Monday, July 02, 2007

After a 24-year absence, Porter Wagoner is back on the Billboard Top Country Albums chart with Wagonmaster. This gives Wagoner a chart span of over 43 years, the longest possible span, as he was on the very first country album chart (including singles, Wagoner has been on the charts since 1954).

And Wagonmaster is a great album. The centerpiece is "Committed to Parkview," written by Johnny Cash for Wagoner after learning they had both been patients at Parkview Psychiatric Hospital. Wagoner never recorded it before now, but Cash eventually sang it with Willie Nelson on the first Highwaymen album. Cash's version is okay, but feels a bit voyeuristic, a tad tawdry, perhaps. Wagoner's rendition has a much more personal feel, with him speaking as both an observer and a participant, and the final verse, with a resigned desperation seeping through his weathered voice, gives me chills.

You can download an MP3 of "Committed to Parkview" as well as the "Parkview" music video from Wagoner's Anti- website. And the album is available from eMusic. Solid effort all-around, and well worth purchasing. Reminiscent, surely, of Cash's first American recording, but not quite as spare. A nice mix of traditional honky-tonk, a touch of countrypolitan, and more simple arrangements like that heard on "Parkview."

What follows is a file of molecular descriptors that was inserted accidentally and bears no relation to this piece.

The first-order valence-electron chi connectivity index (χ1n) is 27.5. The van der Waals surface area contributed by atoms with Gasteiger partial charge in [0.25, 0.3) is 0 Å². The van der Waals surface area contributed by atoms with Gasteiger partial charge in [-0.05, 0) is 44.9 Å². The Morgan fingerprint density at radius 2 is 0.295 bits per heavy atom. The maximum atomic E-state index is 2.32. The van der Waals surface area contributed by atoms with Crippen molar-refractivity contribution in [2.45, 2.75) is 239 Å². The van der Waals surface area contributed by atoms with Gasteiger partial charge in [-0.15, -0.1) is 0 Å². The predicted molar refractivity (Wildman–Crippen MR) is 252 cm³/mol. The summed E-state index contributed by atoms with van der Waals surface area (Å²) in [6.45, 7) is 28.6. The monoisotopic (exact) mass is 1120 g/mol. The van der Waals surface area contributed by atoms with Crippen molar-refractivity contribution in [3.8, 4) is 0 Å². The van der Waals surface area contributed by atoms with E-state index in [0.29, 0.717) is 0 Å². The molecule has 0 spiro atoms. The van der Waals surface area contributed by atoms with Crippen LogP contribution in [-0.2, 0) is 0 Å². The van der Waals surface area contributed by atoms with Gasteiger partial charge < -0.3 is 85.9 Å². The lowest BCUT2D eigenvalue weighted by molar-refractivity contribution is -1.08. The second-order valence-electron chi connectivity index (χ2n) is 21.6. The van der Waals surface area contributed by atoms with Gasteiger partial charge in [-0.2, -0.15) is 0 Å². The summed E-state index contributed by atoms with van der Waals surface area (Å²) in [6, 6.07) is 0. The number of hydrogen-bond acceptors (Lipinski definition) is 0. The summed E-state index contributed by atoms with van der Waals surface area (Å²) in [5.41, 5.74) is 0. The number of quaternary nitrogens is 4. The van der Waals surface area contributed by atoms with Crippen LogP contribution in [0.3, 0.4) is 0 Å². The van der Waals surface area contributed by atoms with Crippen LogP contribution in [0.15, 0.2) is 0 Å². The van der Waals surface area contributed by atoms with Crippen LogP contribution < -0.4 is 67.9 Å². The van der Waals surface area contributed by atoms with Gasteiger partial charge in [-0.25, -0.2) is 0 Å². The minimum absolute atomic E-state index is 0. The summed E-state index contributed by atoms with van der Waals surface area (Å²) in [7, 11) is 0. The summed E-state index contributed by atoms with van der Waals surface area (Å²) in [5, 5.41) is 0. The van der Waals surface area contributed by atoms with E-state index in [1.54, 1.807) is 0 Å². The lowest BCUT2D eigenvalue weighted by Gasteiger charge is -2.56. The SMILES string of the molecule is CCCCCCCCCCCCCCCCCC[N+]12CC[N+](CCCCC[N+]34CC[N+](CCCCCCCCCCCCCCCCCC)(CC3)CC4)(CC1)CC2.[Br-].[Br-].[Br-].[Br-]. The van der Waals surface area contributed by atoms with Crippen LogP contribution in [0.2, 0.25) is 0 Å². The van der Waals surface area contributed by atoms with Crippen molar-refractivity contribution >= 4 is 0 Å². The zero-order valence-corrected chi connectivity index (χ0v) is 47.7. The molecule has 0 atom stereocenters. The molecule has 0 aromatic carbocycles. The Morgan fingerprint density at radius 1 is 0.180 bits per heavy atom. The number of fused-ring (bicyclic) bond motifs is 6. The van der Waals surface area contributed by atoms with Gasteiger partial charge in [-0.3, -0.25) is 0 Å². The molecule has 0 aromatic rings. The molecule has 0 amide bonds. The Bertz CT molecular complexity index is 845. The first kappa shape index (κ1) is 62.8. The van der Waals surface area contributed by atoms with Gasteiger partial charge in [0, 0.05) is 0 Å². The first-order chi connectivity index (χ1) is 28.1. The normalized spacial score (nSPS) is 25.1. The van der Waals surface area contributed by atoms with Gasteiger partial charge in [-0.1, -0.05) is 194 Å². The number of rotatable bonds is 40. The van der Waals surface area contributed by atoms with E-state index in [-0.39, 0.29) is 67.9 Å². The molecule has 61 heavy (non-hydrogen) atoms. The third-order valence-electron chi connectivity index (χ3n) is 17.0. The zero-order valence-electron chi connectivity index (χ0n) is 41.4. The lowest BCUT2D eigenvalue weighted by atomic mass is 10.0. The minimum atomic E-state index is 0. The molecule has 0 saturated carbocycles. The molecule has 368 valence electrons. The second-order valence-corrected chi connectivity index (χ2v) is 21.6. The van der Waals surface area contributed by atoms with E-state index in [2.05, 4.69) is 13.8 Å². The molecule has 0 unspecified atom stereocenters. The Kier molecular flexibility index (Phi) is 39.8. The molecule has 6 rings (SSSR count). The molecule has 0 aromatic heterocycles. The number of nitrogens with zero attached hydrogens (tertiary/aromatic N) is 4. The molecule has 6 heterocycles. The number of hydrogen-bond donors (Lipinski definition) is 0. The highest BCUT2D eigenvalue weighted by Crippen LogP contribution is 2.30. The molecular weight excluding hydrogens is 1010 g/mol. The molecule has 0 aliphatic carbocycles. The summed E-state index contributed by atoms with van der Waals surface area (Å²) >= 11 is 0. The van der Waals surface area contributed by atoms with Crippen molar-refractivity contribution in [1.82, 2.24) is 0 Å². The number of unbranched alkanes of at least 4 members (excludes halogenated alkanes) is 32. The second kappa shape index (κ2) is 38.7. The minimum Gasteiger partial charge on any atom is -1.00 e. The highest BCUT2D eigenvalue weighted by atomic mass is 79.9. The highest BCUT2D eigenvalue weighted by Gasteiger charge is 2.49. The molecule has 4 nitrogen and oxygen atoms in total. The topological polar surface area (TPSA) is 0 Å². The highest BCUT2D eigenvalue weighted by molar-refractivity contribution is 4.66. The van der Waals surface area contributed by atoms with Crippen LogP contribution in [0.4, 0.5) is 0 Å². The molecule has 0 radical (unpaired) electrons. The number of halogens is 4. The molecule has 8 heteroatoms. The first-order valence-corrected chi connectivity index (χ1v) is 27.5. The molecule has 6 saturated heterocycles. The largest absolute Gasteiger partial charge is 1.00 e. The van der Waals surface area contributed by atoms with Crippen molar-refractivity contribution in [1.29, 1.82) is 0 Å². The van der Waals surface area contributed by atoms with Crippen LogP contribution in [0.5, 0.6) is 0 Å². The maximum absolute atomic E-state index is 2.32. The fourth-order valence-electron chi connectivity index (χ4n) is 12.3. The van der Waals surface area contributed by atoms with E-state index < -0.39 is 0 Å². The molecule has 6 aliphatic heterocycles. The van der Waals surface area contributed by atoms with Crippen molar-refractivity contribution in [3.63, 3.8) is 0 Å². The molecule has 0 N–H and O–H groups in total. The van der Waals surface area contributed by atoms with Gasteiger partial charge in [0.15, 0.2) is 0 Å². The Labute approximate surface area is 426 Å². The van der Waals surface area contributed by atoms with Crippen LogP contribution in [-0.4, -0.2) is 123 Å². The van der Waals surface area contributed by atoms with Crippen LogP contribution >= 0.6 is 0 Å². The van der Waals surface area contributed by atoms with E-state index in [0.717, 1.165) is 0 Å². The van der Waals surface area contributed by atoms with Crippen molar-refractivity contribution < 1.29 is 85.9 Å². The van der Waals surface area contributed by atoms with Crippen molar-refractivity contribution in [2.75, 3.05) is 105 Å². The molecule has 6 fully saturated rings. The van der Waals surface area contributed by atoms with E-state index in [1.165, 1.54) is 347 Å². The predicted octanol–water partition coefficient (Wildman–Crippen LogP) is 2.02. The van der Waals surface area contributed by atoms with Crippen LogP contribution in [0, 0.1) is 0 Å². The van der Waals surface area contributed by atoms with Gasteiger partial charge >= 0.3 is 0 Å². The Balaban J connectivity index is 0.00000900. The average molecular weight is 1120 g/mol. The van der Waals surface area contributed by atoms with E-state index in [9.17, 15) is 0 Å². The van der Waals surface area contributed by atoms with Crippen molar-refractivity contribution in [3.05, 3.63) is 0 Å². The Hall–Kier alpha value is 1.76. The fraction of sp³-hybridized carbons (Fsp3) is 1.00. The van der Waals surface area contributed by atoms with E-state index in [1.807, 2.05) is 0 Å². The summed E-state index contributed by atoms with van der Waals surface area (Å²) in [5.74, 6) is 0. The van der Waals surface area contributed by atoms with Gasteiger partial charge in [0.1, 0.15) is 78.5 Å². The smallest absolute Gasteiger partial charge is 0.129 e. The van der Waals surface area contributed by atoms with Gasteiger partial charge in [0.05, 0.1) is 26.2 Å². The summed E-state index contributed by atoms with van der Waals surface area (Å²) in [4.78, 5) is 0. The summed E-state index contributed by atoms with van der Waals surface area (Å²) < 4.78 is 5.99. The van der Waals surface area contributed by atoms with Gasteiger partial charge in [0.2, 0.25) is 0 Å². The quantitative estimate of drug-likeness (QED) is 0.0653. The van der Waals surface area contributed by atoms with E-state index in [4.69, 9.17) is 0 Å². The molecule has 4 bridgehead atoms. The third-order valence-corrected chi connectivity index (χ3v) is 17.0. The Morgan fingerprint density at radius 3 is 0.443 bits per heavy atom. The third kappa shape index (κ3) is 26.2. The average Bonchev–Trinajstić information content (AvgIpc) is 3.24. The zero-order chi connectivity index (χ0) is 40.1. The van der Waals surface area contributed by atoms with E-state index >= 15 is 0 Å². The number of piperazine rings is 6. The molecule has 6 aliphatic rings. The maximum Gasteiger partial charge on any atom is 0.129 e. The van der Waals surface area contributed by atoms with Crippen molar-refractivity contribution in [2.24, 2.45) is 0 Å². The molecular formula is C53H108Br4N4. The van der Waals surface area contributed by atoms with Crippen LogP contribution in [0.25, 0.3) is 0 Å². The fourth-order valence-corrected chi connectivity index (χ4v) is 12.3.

As far as being a career-redeeming effort, like Cash's American Recordings, Wagoner was probably much more in need of an image makeover (as recently noted by Big Rock Candy Mountain). I know I'd mostly thought of him as the man who tried to hold back Dolly, and as the creators of a lot of '70s tripe, though his recording of "The Cold Hard Facts of Life" certainly encouraged me not to close the book on him too hastily (and that was before I'd seen the very special album cover that accompanied the song). So it's nice that Wagoner had the opportunity to put out this album, and regain a bit of the respect he deserved. But before this album came out, a new compilation CD, The Rubber Room, was already offering up evidence to support Wagoner's position as an artist "often ahead of his time who has always appeared hopelessly behind the times." Featuring songs like "The Cold Hard Facts of Life" and the titular track, another madhouse song, the album digs into some of his darker material, while honestly representing his career at it's peak. I haven't picked this one up yet, but from the tracks I'm familiar with, it seems like a solid compilation, well worth a purchase.

UPDATE: I've created a Porter Wagoner playlist on Imeem, focusing on the new album. I belive you will only hear 30-second previews, but that may change in the future.

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